There was a time when I thought certain practices and cultural quirks were uniquely German (or Austrian or Swiss), but as I traveled around Europe more and more, I realized that some “German” things are actually European things. The fear of a draft or breeze, for instance, or tense and aggressive driving, and other cultural traits that differ from those in North America.
And yet there are also some interesting differences among the people in the various European countries. I was just in France for about a week. (And mostly without internet access in a remote area, which explains why this blog is a day late.) My wife and I drove across much of Germany, but as soon as we crossed the German-Belgian border (which is barely marked, by the way) I noticed a difference in driving styles on the autobahn (or whatever the Belgians call it). Since, unlike in Germany, there is a speed limit on freeways (130 km/h, or 80 mph) in Belgium (and most European countries), you don’t have to worry about someone suddenly coming out of nowhere in the left lane, doing literally 100 mph (161 km/h) as they zoom past you like you were standing still. In Germany you really need to look twice before venturing into the fast lane!
But I will save the topic of driving styles for a different blog in the future. There are many other differences, such as the use of credit cards and checks in Germany and France.
Although credit card use in Germany has increased over the last decade or so, most Germans still prefer cash or the EC bank card to pay for goods and services. (Personal checks, just like those in the US, are common in France, but unheard of in Germany. It is very difficult, if not next to impossible, to cash a personal check in Germany – from France or the US.) In France it’s rarely a problem to pay with Visa or Master Card in restaurants, grocery stores, shops and even at a weekly open-air market. In Germany you should always check to see if credit cards are accepted! They are the exception, not the rule.
Even the German railway (DB) did not not begin accepting credit card payments until 1992. I remember having to go to Strasbourg in France, near the German border, in order to buy round trip rail tickets from Germany to Paris with a credit card before 1992. Today even the conductors (Zugbegleiter) on DB trains have a portable credit card machine to accept payment. I was also able to use a credit card to pay for gasoline on the autobahn (at the cashier inside; I saw no pay-at-the-pump credit card machines). But credit card acceptance is much greater in France than in Germany.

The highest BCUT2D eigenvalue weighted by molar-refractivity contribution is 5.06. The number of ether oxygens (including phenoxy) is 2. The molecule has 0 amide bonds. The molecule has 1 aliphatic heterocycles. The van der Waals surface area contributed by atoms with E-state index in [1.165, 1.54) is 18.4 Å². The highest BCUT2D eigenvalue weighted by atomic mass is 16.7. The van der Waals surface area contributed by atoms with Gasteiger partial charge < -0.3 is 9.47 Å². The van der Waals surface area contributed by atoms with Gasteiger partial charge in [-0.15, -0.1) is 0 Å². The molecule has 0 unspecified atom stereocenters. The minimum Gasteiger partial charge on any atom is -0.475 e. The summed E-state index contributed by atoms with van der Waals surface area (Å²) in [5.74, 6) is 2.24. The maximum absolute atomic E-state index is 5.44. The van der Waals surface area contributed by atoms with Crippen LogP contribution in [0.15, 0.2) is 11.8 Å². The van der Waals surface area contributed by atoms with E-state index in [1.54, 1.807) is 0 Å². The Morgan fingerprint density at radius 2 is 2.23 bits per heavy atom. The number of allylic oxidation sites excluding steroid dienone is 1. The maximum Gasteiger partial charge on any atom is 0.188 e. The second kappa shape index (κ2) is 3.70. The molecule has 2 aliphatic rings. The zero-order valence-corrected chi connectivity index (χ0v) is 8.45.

One reason could be the German mindset and the German word for debt. The German noun “Schuld” means debt, but it also means guilt. Especially since the horrible hyperinflation of the 1920s, Germans have long been reluctant to incur any debt, even for things that Americans barely think twice about. The ongoing mortgage crisis in the US, Britain, Ireland and Spain did not and could not happen in Germany. (Only about 40 percent of Germans own their own home, compared to over 60 percent in the US, Spain and the UK.) But many German banks were hurt by the mortgage crisis indirectly, through international loans and derivatives.
And now we come to the delicate subject of urination. One does not have to spend much time in Germany before discovering that it is the land of “pay to pee.” On our trip to France and back (a total of four days by car), my wife and I together probably laid out about $8.00 just for “Pinkeln” (the German word for going wee-wee) — all of it in Germany. In France we did not have to pay a single euro cent for bathroom breaks. The only place in Germany you can escape the “pay to pee” rule is at airports. Even in train stations and department stores you have to pay to answer nature’s call. I have been in bars or restaurants in Germany that even charged paying customers to use the “WC” (the facilities). Luckily, this is still rare.
On the autobahn and in train stations, this “pay to pee” business (and it is a business) often happens at a turnstile that requires you to deposit 70 euro cents (87 US cents), or a euro at train stations, to enter. On the autobahn, you get a ticket that is also worth a 50-euro-cents credit in the restaurant or for other purchases. In most other cases, you leave a “tip” of 50 euro cents (62 US cents) with the attendant (usually an older lady, but sometimes a man), who supposedly keeps the toilets clean. This can rankle when the facilities aren’t really that clean. In fact, I have refused to pay at toilets that were especially unpleasant. On the other hand, one must marvel at the waterless (and odorless) urinals found in Germany (supposedly invented by a German).
This “pay to pee” phenomenon is part of the European attitude that customers must pay for products or services – products or services that are considered part of the price of doing business in the USA. No US company would dare charge customers 17 cents a minute to call them, but German and other European companies do just that. Although they do exist, free 800-numbers are still rare in Germany, and most businesses charge for calls to get repairs or even to just make inquiries. It has only been in recent years that restaurants in Germany no longer charge extra for the bread they put on the table in a basket. Customers used to pay for each slice of bread they consumed. It is a big cultural difference that makes Americans think calling a business should not cost anything, while Germans accept a charge of 14 euro cents a minute to do so (as do the French).
Okay, those were some of my comparisons. Do you have others? I’d love to have you leave a comment if you do.